“My experience with this rebellion was somewhat more muted than some of those present here. I am aware, for example, that in the Lady Venin’s lands they almost killed her late husband during the hostilities. It was most unfortunate that he died mysteriously when the fighting was over. Unlike Lord Venin, though, I was not in personal danger. But I was subject to something perhaps just as outrageous as a threat on my life by a commoner. In short, the peasants in my lands sought to steal from my personal wealth and belongings. What end they wished to achieve by this robbery is beyond me; whether they wanted money for personal amusement or to fund their fellow criminals elsewhere will be a mystery that can never be solved.
“It is that mystery that confounds me, and it denies me comfort. For during that time when I witnessed the common folk in my castle, taking my things, and looting my household, two sentiments they expressed rang out the loudest. Indeed, even as the ringleaders were on trial for their attempts at conversion of noble property, these sentiments were echoed again. And when they were about to hang, they echoed the sentiments a third time. As we all know, commoners are simple folk, incapable of higher reason. Thus, their brains cannot hold many thoughts; most are blessed if they can keep one in their heads at any given time. Because of this, one expression from the serfs was bad enough; it could have been a fleeting notion or merely repeating some slogan heard elsewhere. The second outburst days later indicated to me that the sentiment had stayed with at least some of the peasants. But the third expression, when the commoner is face-to-face with his destiny, and after all the time had passed, showed me that these sentiments were permanent fixtures in the minds of some of my serfs. As such, I am at a loss on how to counter those sentiments and remove them from my commoners’ minds.”
Lord Usury sagged his shoulders, as if a tremendous burden had been placed upon them. His eyes plaintively searched his colleagues for comfort and strength, but he could only find solace in Malfeasor’s gaze. Lord Malfeasor raised his glass in sympathy, and said, “Please, Lord Usury, your pains are duly noted, and they are shared in varying degrees with the rest of us. You are a wealthy lord, maybe even the wealthiest of us all. An attack upon your property is an attack on the fiber of your very being. Perhaps if you shared the sentiments of your peasants with us, we can provide rebuttal for them, and you can find comfort.”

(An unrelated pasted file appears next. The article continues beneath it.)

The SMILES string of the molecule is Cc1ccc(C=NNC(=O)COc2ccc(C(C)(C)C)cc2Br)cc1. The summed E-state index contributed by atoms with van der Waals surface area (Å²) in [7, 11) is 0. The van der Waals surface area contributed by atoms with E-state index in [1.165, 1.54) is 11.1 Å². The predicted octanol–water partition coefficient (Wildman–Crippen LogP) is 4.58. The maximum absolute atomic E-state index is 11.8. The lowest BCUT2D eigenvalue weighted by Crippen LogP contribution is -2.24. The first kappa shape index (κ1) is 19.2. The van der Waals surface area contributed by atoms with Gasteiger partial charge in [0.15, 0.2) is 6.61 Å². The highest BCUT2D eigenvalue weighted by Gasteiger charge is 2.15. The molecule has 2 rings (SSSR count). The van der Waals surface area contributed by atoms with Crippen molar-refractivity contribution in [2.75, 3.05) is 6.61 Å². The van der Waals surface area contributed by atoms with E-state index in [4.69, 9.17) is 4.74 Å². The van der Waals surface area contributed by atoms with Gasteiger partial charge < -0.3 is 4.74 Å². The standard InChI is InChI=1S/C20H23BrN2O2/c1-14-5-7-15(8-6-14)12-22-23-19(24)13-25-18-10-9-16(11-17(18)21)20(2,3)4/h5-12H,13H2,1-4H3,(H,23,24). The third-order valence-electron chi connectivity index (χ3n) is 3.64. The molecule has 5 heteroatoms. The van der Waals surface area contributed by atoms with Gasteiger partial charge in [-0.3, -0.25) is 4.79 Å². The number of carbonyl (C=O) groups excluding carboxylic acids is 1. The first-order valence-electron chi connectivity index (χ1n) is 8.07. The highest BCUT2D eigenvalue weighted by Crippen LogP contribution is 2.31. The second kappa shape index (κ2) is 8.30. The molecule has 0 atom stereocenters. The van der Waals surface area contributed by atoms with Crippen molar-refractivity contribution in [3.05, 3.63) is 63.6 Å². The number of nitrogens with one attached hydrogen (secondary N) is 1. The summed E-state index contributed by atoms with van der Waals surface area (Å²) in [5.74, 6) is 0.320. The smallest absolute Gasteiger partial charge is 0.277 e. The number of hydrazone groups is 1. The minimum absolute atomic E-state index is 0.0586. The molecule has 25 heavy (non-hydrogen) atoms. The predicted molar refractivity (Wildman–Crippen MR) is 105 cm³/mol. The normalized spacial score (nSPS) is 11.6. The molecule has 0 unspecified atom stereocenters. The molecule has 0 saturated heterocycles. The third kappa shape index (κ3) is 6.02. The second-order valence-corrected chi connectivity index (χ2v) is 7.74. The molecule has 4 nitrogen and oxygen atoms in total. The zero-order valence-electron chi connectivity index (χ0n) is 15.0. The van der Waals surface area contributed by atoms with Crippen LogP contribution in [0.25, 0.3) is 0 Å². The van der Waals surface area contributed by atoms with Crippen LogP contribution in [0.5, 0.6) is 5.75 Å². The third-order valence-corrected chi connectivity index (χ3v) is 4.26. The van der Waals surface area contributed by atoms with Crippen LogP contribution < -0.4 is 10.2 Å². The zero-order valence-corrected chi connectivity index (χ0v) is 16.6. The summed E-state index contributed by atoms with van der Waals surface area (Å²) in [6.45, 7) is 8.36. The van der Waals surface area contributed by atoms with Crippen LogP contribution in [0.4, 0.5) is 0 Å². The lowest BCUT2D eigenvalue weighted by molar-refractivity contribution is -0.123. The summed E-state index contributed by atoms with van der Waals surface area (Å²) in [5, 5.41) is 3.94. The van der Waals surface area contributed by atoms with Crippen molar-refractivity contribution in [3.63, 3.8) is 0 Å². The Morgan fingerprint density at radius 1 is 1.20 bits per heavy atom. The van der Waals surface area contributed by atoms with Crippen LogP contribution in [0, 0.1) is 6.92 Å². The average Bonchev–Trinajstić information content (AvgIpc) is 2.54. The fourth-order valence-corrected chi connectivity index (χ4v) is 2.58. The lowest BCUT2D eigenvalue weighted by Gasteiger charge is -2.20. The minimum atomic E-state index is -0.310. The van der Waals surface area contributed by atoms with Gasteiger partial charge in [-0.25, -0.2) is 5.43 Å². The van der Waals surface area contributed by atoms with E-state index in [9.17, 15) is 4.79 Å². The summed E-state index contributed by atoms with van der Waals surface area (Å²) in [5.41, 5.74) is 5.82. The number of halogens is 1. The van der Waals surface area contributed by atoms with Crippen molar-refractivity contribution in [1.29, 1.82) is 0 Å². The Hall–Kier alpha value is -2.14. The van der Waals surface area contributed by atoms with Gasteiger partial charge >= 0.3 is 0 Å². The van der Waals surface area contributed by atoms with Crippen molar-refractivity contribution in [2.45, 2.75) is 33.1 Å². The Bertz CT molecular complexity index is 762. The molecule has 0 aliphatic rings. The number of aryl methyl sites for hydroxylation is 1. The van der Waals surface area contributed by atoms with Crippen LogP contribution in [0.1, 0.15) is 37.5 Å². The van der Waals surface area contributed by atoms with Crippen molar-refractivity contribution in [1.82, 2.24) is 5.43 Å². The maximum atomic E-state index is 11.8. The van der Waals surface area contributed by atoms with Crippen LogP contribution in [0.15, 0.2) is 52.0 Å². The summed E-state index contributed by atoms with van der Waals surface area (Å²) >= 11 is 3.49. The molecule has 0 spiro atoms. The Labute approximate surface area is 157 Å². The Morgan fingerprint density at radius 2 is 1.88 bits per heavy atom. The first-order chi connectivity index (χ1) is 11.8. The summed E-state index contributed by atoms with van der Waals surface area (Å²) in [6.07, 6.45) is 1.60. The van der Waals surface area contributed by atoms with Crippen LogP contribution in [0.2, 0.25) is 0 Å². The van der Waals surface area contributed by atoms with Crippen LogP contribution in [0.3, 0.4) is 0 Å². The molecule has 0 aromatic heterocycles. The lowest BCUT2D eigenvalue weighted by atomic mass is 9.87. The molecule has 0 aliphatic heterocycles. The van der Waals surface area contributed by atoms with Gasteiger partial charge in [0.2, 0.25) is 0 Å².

Lord Usury steadied himself, summoning the courage to continue. For a few moments, he looked downward and gathered his thoughts. He began anew, “I shall tell you all then, and you can be the judge of whether I should allow myself to be shaken by my serfs, or whether I should continue to be worried. The first sentiment the serfs expressed was this: that my property was gained through methods tantamount to theft. This thought, on its face, does seem quite ludicrous. However, I think some context is appropriate to fully describe the depravity of my peasants.
“You see,” Lord Usury continued, “peasants are tied to our lands through the law of our good King. The form and manner of the tether, however, varies depending upon each noble’s needs. Usually, serfs are required to labor to produce things to earn their right to live peacefully in the kingdom, much like in Lord Toilmore’s lands. In my lands, though, I have operated a different system of justly requiring peasants to earn their keep. To keep things efficient, to reduce fraud, and to promote equitable payment to His Majesty, I have monetized my peasants’ rents. What I mean by this is that the taxes the peasants pay have a money value, and everything I give them in return has a money value. Every month, the sum the peasants provide should add up to the amount they owe.